Over 80% of animals in California are insects and they are the backbone of ecosystems. The vast majority of bats, birds and freshwater fish depend on insects as food, and humans and wildlife depend on insect pollination for fruits, vegetables, nuts and seeds. Native pollinators such as bumble bees are vital for the pollination of a variety of fruits and vegetables. Studies have highlighted the economic importance of insects, valuing them at more than $70 billion per year to the U.S. economy.

The public supports protection for pollinators and are concerned about their welfare. A 2020 poll conducted by Colorado College found that 80% of voters in the western states surveyed said that loss of pollinators was a serious problem, including people living in cities (85%), suburbs (81%), small towns (77%), and rural areas (76%).


Bumble Bee Profiles

  • Crotch's bumble bee (Bombus crotchii), a bee with yellow, black, and often orange on its abdomen, is considered Endangered by the International Union of the Conservation of Nature (IUCN); it only persists in 20% of its historic range, and has declined by 98% in relative abundance (its abundance relative to other species of bumble bees). This bee historically occurred from the northern Central Valley to Baja Mexico, but currently persists primarily in southern coastal habitats and some areas to the north and southwest of Sacramento.
  • The western bumble bee (Bombus occidentalis) has a range that extends across the western U.S. and southern Canada. In California, it was historically known from the northern part of the state, the coastal region, and the mountains. It currently persists primarily in the Sierra Nevada; its relative abundance has declined by 84%.
  • The Suckley cuckoo bumble bee (Bombus suckleyi) was historically found throughout the western U.S. As an obligate social parasite, it is found only where its host species of bumble bees, including the western bumble bee, remain. It is considered Critically Endangered by the IUCN and its range has declined by 58%.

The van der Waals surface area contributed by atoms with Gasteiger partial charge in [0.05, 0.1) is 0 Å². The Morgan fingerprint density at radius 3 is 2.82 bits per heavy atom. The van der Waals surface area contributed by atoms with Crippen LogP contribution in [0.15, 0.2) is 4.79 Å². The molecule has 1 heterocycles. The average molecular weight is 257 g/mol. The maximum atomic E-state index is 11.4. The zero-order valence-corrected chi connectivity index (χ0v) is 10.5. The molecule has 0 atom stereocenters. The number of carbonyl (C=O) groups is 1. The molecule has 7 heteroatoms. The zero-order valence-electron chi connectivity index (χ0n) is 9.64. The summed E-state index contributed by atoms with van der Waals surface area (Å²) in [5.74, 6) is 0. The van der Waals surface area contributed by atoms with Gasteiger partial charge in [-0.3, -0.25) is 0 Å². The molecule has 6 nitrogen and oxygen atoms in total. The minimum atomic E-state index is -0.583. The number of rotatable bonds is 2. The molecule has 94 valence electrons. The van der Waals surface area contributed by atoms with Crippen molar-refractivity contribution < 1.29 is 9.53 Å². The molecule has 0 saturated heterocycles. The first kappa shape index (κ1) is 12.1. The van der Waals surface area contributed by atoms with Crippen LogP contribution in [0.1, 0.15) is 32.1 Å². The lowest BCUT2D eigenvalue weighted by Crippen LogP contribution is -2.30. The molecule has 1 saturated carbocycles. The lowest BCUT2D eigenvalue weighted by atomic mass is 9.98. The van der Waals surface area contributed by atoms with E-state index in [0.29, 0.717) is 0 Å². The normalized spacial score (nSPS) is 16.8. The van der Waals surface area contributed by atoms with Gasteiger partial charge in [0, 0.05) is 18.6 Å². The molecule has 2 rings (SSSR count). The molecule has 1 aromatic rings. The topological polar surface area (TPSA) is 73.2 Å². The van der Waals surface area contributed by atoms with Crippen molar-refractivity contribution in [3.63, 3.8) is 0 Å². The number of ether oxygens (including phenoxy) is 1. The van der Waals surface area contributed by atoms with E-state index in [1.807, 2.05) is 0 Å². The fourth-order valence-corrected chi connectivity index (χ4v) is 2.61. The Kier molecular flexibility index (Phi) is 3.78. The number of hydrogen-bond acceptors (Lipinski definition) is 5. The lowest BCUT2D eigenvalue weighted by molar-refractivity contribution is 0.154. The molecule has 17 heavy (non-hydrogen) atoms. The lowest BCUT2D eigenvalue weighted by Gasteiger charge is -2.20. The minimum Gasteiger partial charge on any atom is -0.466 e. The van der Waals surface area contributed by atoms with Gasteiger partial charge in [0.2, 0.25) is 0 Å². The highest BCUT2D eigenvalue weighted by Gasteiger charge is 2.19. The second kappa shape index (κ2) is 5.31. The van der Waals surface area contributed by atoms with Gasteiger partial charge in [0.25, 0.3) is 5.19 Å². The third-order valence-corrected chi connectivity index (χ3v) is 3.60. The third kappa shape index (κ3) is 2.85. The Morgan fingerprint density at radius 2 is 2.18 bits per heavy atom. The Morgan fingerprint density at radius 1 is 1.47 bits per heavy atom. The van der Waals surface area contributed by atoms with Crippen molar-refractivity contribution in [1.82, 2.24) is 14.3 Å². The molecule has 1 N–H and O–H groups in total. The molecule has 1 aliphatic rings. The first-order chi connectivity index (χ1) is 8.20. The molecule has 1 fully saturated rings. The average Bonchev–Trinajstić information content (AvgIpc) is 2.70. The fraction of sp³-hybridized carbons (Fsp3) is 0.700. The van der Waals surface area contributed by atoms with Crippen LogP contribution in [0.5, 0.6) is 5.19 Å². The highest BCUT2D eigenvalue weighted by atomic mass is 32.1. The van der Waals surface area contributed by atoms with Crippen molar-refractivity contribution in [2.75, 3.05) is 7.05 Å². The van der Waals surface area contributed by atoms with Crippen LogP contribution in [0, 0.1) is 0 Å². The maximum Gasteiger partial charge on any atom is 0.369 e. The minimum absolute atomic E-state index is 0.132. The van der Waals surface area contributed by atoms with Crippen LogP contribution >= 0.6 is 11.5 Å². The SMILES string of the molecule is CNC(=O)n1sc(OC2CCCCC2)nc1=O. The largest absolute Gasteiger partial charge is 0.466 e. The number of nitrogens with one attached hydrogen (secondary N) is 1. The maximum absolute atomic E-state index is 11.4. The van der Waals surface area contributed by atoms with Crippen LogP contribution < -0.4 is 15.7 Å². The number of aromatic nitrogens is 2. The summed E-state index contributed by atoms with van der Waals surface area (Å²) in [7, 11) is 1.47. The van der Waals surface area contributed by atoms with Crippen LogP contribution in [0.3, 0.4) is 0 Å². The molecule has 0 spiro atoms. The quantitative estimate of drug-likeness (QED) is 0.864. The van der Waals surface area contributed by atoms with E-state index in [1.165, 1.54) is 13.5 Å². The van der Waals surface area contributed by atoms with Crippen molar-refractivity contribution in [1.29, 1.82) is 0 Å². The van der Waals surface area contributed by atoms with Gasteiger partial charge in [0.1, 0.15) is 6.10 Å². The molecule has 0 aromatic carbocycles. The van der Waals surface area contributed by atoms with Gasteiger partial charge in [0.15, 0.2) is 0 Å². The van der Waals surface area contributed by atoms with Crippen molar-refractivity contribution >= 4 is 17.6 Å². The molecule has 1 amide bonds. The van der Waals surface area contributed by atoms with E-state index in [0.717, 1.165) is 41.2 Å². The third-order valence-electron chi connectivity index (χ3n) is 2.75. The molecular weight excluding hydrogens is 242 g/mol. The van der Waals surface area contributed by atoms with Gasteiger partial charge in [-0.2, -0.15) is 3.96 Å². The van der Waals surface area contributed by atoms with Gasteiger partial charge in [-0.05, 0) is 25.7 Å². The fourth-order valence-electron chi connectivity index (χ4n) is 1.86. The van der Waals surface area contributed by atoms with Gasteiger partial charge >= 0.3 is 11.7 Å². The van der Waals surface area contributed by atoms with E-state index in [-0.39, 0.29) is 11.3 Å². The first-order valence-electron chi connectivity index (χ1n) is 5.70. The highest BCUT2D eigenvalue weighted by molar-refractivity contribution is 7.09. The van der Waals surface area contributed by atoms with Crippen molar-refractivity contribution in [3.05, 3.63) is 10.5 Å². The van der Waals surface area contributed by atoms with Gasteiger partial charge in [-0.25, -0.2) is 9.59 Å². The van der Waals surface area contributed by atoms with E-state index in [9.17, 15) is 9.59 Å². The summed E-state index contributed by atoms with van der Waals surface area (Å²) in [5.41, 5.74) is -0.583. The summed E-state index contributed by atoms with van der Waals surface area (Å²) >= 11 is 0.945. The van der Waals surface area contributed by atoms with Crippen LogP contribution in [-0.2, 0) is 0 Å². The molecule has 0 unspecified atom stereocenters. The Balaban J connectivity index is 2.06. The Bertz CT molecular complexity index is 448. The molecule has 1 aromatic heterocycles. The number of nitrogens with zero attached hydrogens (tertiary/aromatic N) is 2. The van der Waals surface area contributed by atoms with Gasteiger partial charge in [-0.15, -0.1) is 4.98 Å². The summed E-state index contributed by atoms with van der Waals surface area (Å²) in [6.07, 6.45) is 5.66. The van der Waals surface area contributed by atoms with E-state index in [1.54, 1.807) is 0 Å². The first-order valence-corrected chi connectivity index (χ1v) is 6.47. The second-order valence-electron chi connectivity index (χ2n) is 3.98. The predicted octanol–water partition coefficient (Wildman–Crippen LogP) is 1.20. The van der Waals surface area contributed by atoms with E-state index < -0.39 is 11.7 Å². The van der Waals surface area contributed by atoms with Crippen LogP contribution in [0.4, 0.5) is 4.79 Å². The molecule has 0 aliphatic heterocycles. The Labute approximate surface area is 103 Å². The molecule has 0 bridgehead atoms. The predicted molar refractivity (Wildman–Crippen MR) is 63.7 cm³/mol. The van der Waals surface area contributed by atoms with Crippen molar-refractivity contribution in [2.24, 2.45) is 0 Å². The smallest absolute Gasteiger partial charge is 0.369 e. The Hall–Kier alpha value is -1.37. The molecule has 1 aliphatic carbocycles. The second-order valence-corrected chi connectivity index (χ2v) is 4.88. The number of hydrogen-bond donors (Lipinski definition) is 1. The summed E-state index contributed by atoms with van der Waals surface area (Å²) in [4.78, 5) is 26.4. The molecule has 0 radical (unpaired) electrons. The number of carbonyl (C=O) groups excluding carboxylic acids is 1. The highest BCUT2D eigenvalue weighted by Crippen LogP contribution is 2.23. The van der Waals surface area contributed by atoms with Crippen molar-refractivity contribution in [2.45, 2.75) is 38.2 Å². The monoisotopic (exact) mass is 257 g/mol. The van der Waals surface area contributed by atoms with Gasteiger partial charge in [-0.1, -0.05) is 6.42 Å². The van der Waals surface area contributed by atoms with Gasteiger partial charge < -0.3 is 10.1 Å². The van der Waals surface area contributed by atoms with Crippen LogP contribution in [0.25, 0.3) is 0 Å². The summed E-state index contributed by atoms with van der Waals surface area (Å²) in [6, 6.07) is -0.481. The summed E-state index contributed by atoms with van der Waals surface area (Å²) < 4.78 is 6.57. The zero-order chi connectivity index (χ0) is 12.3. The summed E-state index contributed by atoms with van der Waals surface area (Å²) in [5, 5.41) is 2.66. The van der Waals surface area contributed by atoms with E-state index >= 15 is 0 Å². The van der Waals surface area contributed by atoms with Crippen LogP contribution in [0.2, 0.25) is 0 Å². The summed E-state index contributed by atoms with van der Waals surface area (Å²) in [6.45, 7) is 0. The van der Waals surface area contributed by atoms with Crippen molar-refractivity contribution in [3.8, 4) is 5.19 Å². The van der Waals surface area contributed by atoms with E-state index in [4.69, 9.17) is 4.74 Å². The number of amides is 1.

• Franklin's bumble bee (Bombus franklini), which historically occurred in an area about 60 miles wide in the Siskiyou Mountains of northern California and southern Oregon may already be extinct. Despite extensive annual surveys by the late Dr. Robbin Thorp, professor emeritus at the University of California–Davis, Franklin's bumble bee has not been seen since 2006.


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The Xerces Society for Invertebrate Conservation is a science-based, international nonprofit organization that protects the natural world through the conservation of invertebrates and their habitats. By utilizing applied research, engaging in advocacy, providing educational resources, addressing policy implications, and building community, we endeavor to make meaningful long-term conservation a reality. Xerces works to raise awareness about the plight of invertebrates and to gain protection for the most vulnerable species before they decline to a level at which recovery is impossible. Learn more at

Center for Food Safety's mission is to empower people, support farmers, and protect the earth from the harmful impacts of industrial agriculture. Through groundbreaking legal, scientific, and grassroots action, we protect and promote your right to safe food and the environment. Please join our more than one million members across the country at Twitter: @CFSTrueFood